Mr. Charles Sangster’s death is a matter of deep concern to many in the trade, more especially to that diminishing band of pioneers whose work did so much to establish our industries.
– Obituary in Cycle and Motor Cycle Trader, 22nd March, 1935
There is a general idea that inventors are never good businessmen, and those who hold this belief are always ready to quote instances of ingenious men who originated novel devices which earned thousands of pounds for the cleverer commercial magnates who put such novelties in the market and organised sales campaigns to aid their progress, but from which the true inventor benefited but little. The history of our industry abounds with such cases; any “old inhabitant” of the trade will recall them.
Now I want to tell the story of an inventor who could – and did – originate novel schemes and contrivances, but who could also select machinery to manufacture the novelty, get out drawings and blueprints, arrange an advertising campaign, organise a staff of commercial salesmen if necessary, float a company to develop the business, and preside over the annual meetings.
A “Jack of all trades” you will say? Well, that is perhaps a rough and ready way of describing the man I have in mind; but I am sure he would not have objected to the term had it been used while he was still with us to chuckle at the innuendo. For he had a keen sense of humour, despite the strenuous rush in which his business life was spent.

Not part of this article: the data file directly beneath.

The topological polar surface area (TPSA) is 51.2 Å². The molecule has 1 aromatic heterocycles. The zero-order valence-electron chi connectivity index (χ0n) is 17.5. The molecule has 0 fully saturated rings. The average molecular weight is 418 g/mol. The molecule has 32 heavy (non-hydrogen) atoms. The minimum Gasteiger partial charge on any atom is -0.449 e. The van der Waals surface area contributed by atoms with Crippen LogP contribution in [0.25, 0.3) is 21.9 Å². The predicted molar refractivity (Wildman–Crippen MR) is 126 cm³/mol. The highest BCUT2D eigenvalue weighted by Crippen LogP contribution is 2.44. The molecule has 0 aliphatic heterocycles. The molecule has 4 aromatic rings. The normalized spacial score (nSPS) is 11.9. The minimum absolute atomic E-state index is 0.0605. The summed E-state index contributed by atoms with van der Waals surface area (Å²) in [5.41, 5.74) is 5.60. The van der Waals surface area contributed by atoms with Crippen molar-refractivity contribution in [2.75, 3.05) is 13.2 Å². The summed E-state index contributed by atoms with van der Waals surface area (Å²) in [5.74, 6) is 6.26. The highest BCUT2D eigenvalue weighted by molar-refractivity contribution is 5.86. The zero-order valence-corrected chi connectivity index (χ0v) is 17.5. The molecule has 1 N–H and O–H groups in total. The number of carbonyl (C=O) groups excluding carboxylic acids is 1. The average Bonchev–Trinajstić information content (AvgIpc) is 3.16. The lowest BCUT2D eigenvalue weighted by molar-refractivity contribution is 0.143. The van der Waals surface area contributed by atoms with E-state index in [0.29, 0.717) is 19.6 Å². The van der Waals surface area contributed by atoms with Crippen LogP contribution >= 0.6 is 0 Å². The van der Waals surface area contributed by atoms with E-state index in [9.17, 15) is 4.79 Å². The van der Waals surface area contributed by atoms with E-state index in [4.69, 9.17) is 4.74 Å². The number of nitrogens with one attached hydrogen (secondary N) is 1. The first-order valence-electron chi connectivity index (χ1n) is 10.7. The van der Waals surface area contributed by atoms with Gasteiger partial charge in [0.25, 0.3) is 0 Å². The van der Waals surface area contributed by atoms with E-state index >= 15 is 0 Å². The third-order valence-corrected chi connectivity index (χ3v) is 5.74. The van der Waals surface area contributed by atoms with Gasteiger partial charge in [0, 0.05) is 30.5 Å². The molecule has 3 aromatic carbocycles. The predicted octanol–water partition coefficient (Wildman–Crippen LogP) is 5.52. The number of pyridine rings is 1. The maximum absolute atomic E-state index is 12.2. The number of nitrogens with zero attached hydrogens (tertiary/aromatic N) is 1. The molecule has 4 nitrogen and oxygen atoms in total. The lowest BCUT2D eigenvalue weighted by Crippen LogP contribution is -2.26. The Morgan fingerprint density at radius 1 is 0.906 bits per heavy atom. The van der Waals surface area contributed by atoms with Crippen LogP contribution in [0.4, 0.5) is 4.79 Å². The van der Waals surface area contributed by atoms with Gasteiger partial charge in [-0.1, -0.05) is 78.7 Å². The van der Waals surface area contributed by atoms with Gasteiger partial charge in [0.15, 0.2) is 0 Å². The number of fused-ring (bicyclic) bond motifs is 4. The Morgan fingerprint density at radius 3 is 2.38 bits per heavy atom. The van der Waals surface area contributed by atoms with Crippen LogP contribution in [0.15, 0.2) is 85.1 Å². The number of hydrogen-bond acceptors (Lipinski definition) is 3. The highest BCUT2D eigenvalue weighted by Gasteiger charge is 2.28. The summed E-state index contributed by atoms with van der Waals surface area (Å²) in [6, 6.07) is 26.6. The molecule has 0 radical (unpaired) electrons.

Charles Thomas Brock Sangster was born at Aberdeen on May 16, 1872; his godfather was Charles Thomas Brock, of firework fame, hence the names. After a sound educational grounding at local schools he completed his training at King’s College, London. After a brief period “in the city”, he was apprenticed to Messrs Linley & Biggs, who made “Whippet” cycles at Clerkenwell Road, London; here he was surrounded by mechanical enthusiasm and it’s not surprising that his latent abilities developed in such a congenial atmosphere.
Both the partners, C. M. Linley and J. Biggs, were cycle engineers of repute; they had invented the Whippet, probably the best spring frame the cycling world has ever known; on the staff were W. Chater Lea, later to make a name for himself in another branch of the trade; J. G. H, Browne, who, a few years later, left to start building “North Road” cycles, in Goswell Road; J. A. Poole, inventor of the expanding stem method of handlebar adjustment and others.